19 January 2023

Austerity 2.0: digital public services in tough times

Austerity 2.0: digital public services in tough times image
Image: Ainga Pillai is CEO of Zaizi.

The year ahead will be a major challenge for local government. Against the backdrop of a cost of living crisis, the recent ‘Austerity 2.0’ budget statement means authorities need to reduce costs while still delivering critical frontline services.

It also means – once again – that the focus will be on accelerating the digitisation of public services to drive new efficiencies.

This begs a few important questions. What can we learn from the experience of digitising services under Austerity 1.0? Just as importantly, how can we move forward from those times? How can we not only reduce costs, but also deliver services that are more relevant to peoples’ needs? And by doing so, provide better ROI so that more money can be redirected back into areas like social care?

Three key things need to happen to make sure we move forward in the right direction.

1. Focus on outcomes for longer-term cost savings

During the first round of austerity there was a rush to digitise the way people transact with government. The objective was simple: to turn manual processes into digital ones and save costs. The business case was straightforward and easy to write. If it cost £18 to deal with an enquiry face to face, £8 over the phone or 50p through a digital channel….well, you didn’t have to be a genius to do the maths.

This approach was successful in meeting the immediate cost-cutting need. It was a case of picking off the low hanging fruit. What it didn’t do was investigate whether the digital services we created could have solved deeper problems that have an impact on budgets and unintended consequences on other related services

Under Austerity 2.0 this approach needs to change. Projects need to start with a key question: ‘Rather than simply saving costs through automation, are there changes we could make at a policy level that could have a greater impact and help us deliver an effective, joined up, user centred service in other ways?’

My company has recently completed a project that worked this way for the Department for Levelling Up, Housing and Communities that targets homelessness. To get to the root of the real problem, we asked local authorities and vulnerable tenants what they thought would make their life easier. This outcome-driven, user-centred research has resulted in new legislation that will allow authorities to share data across boundaries and track rouge landlords more easily.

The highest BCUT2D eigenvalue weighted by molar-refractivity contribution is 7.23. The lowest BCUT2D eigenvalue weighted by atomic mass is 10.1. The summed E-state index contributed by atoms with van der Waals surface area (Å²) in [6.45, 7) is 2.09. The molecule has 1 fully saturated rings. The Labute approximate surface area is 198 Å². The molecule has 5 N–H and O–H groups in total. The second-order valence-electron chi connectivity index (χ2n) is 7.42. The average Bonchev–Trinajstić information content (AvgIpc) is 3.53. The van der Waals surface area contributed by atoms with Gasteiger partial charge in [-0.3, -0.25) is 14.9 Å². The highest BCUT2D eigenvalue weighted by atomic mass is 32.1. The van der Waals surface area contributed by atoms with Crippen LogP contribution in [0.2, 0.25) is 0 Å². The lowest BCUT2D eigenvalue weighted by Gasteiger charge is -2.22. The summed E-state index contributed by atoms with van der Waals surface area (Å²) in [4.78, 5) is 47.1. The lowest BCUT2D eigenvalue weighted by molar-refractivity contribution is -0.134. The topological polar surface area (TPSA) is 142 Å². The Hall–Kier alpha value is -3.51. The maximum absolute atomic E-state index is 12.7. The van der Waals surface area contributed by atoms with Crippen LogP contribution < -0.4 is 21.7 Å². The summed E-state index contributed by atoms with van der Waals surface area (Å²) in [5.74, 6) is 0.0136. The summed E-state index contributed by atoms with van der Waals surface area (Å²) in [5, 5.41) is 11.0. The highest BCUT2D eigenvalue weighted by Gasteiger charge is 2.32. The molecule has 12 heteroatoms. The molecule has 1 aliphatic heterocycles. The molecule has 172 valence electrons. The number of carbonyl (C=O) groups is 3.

In the short term, this will result in a digital service that will help to reduce the cost of tracing and monitoring landlords. But it will also help to tackle one of the root causes of homelessness and the pressure this puts on local health and care services. That’s a significant advance on the way things worked 10 years ago.

2. Use cost savings to invest in continual improvement

A key failing of digital projects during Austerity 1.0 was the lack of investment in services beyond the go live date. There was very little thought given to the notion of continual improvement and ensuring the digital service continued to support service delivery.

This is another thing that needs to change. At the moment, many authorities have to bear the cost of asking suppliers to rebuild a service when policies or citizen needs change. They would be in a better position if they had invested some of the cost savings they achieved into growing the internal capability needed to make those changes themselves.

That’s certainly what needs to happen from now on. For their part, IT and digital consultancies need to make more effort to pass on their knowledge and upskill local government teams once a project is completed. That will make digital services much more sustainable in the long term.

3. Embrace open source platforms

One of the big constraints for authorities when they were digitising services in the 2010s was their reliance on locked-in relationships with legacy applications and suppliers.

Moving forward, authorities must renew their focus on ending those relationships by adopting open source platforms.

More and more of these are becoming available – such as the publicly-owned LocalGov Drupal platform that enables councils to build websites easily for a lower cost.

The Department for Levelling Up, Housing and Communities is also in the process of developing similar centralised, open source platforms that will enable authorities to build localised services using a common set of tools.

At the end of this new round of austerity, we will hopefully see that councils have fully embraced this opportunity to reduce costs, build more flexible services – and use the time and money they have saved to focus on the frontline services that matter most.

A better, more sustainable way forward

The benefits of a new approach that learns from the mistakes of the past are clear to see. It will help councils create services that deliver longer-term cost savings. It will serve the needs of people better. It will help in-house digital teams be more self-sufficient. Just as importantly, with budgets likely to be tight for years to come, it will help them manage the risk of designing themselves into expensive cul-de-sacs that will necessitate another rethink in the future.

Ainga Pillai is CEO of Zaizi, a consultancy which designs and creates digital services for organisations in the public sector www.zaizi.com.

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